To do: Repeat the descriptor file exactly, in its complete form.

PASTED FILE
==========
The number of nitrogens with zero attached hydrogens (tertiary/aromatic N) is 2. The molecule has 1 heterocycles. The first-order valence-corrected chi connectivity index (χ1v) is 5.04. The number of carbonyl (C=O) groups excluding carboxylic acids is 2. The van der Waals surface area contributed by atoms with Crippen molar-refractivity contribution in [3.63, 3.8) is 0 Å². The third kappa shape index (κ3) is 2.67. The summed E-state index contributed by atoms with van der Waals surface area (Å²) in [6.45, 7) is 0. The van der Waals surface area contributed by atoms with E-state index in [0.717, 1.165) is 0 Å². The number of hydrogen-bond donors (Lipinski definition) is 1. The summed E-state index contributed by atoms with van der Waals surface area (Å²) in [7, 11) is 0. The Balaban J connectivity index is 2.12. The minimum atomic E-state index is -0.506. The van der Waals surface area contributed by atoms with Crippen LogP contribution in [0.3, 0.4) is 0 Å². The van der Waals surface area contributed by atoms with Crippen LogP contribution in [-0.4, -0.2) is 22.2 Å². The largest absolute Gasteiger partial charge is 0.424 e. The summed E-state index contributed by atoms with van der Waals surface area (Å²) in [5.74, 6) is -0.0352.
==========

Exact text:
The number of nitrogens with zero attached hydrogens (tertiary/aromatic N) is 2. The molecule has 1 heterocycles. The first-order valence-corrected chi connectivity index (χ1v) is 5.04. The number of carbonyl (C=O) groups excluding carboxylic acids is 2. The van der Waals surface area contributed by atoms with Crippen molar-refractivity contribution in [3.63, 3.8) is 0 Å². The third kappa shape index (κ3) is 2.67. The summed E-state index contributed by atoms with van der Waals surface area (Å²) in [6.45, 7) is 0. The van der Waals surface area contributed by atoms with E-state index in [0.717, 1.165) is 0 Å². The number of hydrogen-bond donors (Lipinski definition) is 1. The summed E-state index contributed by atoms with van der Waals surface area (Å²) in [7, 11) is 0. The Balaban J connectivity index is 2.12. The minimum atomic E-state index is -0.506. The van der Waals surface area contributed by atoms with Crippen LogP contribution in [0.3, 0.4) is 0 Å². The van der Waals surface area contributed by atoms with Crippen LogP contribution in [-0.4, -0.2) is 22.2 Å². The largest absolute Gasteiger partial charge is 0.424 e. The summed E-state index contributed by atoms with van der Waals surface area (Å²) in [5.74, 6) is -0.0352.